8. 8. Chart 8 shows the activities that Greater Cincinnati area companies and organization are using toattract qualified candidates to the area. Chart 8: Literature, maps, guides, websites, social media sites for Greater Cincinnati prepared by your company or organization Actions/Incentives to Attract Qualified Candidates Literature, maps, guides, websites, social media sites for Greater Cincinnati prepared by other groups (e.g. Chambers of Commerce, realty to Greater Cincinnati firms, visitors bureaus, museums) by Percent of Total Responses for Each Relocation assistance (e.g., financial, moving, temporary housing, real Action/Incentive estate, spousal/partner job-hunting assistance) (Respondents Could Select More than One Action/Incentive) Provide face-to-face interaction with potential workplace peers, escorted tours or attendance at cultural/civic events to selected candidates during recruiting phase 9.8 41.5 Highly attractive benefits packages that exceed average benefits offerings for the Greater Cincinnati area 51.2 20.7 Personal integration into community (e.g., introductions to members of civic/community groups, company volunteer activities in the community) for new hires 30.5 32.9 Career growth incentives such as professional association memberships, meeting or conference registration fees, seminar registration fees 26.8 26.8 Company perks (e.g., company car, Metro passes, tax assistance, 12.2 39.0 increased insurance coverage, bonuses, stock options, financial planning, tickets to sport or cultural events, company cafeteria, company after-work gatherings, company holiday party/picnic) Tuition assistance for employee and/or employee’s spouse/partner and/or children Paid memberships to civic/community/cultural groups or for health clubIn addition to the responses indicated on Chart 8, respondents provided the following answers:  Signing bonuses, being more open to negotiation regarding benefits  Profit distribution into 401K, discount tickets/memberships/cell phones  Signing bonus for Teachers after six months, downtown parking paid by the Agency, wellness benefits (gym membership discounts, etc.)  We tell them we’re not within the city limits; we’re in one of the nicer suburbs. We try to distance ourselves from the City of Cincinnati.  Not actively attracting candidates to Greater Cincinnati. We don’t hire outside of Cincinnati.  Our openings are in the Indianapolis, IN area  This doesn’t apply to our hiring 8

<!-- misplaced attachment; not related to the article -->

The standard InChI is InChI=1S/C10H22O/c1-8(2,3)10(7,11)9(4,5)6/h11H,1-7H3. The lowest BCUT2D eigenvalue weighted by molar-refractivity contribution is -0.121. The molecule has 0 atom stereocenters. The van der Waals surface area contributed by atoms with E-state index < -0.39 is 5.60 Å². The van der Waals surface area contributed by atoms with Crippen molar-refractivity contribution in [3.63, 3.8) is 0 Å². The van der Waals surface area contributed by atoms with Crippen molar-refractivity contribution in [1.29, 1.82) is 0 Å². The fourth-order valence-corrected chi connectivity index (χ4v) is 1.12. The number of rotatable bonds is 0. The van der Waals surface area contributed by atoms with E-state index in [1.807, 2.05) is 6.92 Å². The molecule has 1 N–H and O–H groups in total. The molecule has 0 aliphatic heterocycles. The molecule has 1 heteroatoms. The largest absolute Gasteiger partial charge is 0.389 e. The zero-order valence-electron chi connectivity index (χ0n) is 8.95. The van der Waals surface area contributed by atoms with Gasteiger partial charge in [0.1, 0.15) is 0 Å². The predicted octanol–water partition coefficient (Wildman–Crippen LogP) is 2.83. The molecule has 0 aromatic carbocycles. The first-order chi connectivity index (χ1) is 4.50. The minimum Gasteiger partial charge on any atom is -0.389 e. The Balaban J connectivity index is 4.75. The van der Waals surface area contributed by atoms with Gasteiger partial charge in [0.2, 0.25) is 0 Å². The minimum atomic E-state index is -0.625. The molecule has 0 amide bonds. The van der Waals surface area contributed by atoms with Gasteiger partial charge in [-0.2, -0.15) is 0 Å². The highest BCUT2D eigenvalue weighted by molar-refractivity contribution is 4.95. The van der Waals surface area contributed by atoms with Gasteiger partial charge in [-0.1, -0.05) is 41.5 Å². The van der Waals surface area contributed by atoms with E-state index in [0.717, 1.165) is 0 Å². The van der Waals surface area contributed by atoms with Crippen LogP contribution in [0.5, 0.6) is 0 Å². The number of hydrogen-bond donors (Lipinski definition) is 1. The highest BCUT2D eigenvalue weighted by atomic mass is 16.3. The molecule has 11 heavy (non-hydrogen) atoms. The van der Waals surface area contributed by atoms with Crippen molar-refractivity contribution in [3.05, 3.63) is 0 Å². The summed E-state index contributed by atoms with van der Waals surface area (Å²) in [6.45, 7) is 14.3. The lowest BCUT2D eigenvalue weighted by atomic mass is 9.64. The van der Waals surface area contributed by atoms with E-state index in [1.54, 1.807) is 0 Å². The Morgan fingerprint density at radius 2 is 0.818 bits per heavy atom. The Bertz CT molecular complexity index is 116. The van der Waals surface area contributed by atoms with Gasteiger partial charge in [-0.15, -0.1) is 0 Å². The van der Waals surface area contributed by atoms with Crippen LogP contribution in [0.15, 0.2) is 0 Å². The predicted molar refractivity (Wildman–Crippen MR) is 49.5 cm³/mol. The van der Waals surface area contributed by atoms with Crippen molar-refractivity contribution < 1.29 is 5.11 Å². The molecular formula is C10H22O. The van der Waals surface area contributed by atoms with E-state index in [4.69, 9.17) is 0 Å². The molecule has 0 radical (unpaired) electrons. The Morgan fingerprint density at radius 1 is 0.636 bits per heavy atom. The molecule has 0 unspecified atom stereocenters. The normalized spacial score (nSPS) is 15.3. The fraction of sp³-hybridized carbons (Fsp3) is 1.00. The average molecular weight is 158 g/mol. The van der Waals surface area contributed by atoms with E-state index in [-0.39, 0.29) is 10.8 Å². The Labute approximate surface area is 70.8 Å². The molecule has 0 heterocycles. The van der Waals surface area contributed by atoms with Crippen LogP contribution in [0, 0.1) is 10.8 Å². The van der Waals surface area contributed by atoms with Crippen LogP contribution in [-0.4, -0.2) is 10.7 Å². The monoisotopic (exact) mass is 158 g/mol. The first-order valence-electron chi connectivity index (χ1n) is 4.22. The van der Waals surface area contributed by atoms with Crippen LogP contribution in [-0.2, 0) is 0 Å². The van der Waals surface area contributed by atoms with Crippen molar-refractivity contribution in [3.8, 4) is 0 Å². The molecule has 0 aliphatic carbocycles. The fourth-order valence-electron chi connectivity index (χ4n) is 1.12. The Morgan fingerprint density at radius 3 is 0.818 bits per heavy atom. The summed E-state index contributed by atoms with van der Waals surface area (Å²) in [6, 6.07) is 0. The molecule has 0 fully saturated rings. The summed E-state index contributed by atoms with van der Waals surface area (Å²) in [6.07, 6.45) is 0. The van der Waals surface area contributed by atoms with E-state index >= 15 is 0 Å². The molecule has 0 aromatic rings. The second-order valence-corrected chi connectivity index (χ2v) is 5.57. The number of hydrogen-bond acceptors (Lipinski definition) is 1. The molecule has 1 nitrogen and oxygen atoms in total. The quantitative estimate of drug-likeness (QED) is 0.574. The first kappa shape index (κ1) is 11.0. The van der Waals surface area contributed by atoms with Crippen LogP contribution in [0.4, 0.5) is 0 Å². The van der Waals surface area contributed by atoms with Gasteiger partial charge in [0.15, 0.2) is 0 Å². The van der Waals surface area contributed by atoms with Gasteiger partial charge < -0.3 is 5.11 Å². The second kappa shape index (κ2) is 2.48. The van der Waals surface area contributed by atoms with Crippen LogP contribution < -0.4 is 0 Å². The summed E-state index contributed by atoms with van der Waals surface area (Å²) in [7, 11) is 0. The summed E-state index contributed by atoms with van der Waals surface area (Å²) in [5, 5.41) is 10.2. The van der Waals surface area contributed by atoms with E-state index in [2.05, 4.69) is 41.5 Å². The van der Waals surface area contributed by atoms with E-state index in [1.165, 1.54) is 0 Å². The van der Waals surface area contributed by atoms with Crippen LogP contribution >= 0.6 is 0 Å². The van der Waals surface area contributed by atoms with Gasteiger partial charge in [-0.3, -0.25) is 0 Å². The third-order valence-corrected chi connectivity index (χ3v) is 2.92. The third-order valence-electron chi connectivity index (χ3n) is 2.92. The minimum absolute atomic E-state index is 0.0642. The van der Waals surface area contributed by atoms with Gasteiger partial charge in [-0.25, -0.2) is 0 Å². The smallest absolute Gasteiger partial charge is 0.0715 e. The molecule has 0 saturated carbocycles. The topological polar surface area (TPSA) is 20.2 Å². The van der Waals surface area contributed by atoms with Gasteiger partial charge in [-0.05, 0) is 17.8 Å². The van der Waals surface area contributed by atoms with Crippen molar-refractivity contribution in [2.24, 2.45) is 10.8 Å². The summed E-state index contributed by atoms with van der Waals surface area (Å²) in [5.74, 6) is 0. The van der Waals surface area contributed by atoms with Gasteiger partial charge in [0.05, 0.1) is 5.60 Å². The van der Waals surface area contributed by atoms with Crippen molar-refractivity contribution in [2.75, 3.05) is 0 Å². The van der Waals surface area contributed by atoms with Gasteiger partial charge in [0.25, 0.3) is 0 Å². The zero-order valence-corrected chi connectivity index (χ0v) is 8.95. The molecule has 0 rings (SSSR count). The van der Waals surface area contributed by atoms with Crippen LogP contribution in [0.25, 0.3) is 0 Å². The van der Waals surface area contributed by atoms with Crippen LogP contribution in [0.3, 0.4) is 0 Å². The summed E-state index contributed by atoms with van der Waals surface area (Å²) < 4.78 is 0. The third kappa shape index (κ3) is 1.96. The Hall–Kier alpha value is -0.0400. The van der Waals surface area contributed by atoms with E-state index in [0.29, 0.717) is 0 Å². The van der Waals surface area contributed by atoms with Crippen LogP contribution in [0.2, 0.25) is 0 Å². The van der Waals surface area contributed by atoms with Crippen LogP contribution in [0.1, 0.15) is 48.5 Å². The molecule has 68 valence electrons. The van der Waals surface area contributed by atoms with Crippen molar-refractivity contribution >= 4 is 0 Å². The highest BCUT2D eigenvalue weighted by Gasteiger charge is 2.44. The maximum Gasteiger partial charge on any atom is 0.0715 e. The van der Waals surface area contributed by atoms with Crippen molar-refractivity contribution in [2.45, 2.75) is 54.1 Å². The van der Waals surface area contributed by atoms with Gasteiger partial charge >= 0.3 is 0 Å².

9. 9. Compensation Survey participants were asked if the salary and hourly rates paid to new hires in 2012 are higher, lower, or showed no change from those paid to new hires in 2011. Across all classifications, more than 50 percent of staffing and recruiting managers reported that 2012 salary and hourly rates in Greater Cincinnati have not changed from those paid to new hires in 2011. Table B breaks out the data on 2012 salaries and hourly rates. Table B — New Hires 2012 Salaries and Hourly Rates Compared to 2011 Salaries and Hourly Rates (Reported as percentage of respondents’ answers within each level) LEVEL: Non-Exempt Salaried LEVEL: LEVEL: Technical Hourly Supervisor, and Technical Manager, Non-Exempt and Director and LEVEL: Salaried Non- Hourly Non- Executive Exempt Technical Technical Higher than in 2011 39.2% 32.5% 30.0% 35.4% Lower than in 2011 1.3% 1.2% 0.0% 0.0% No Change from 2011 59.5% 66.3% 70.0% 64.6% The survey also asked about salary increase ranges being paid to current employees for the current fiscal year. Responses to this question are presented in Chart 9. Chart 9: Salary Range Increase Paid to Current Employees in Current Fiscal Year Displayed as Response Percentage for Each Salary Range w ithin a Job Classification Salary Ranges: No Increase Less than 1% 1%-1.9% 2%-3.9% 2%-3.9% 8% or Higher 60.0 56.2 55.2 56.6 54.8 53.4 53.8 51.3 51.9 50.0 50.0 45.6Percentage of Responses 40.0 31.1 32.1 32.5 29.5 28.6 29.5 26.4 27.7 26.1 30.0 24.7 16.7 18.2 16.7 20.0 14.3 15.6 12.5 13.8 10.0 11.2 9.6 10.0 6.7 4.4 4.5 3.4 4.5 2.2 1.1 2.2 1.1 2.3 1.1 2.4 2.4 1.2 2.4 2.3 0.0 Executive Director Manager Supervisor Exem pt - Exem pt - Non- Non- Non- Non- Technical Non- exem pt exem pt exem pt exem pt technical hourly - hourly- salaried - salaried - Technical Non- Technical Non- Techical Technical 9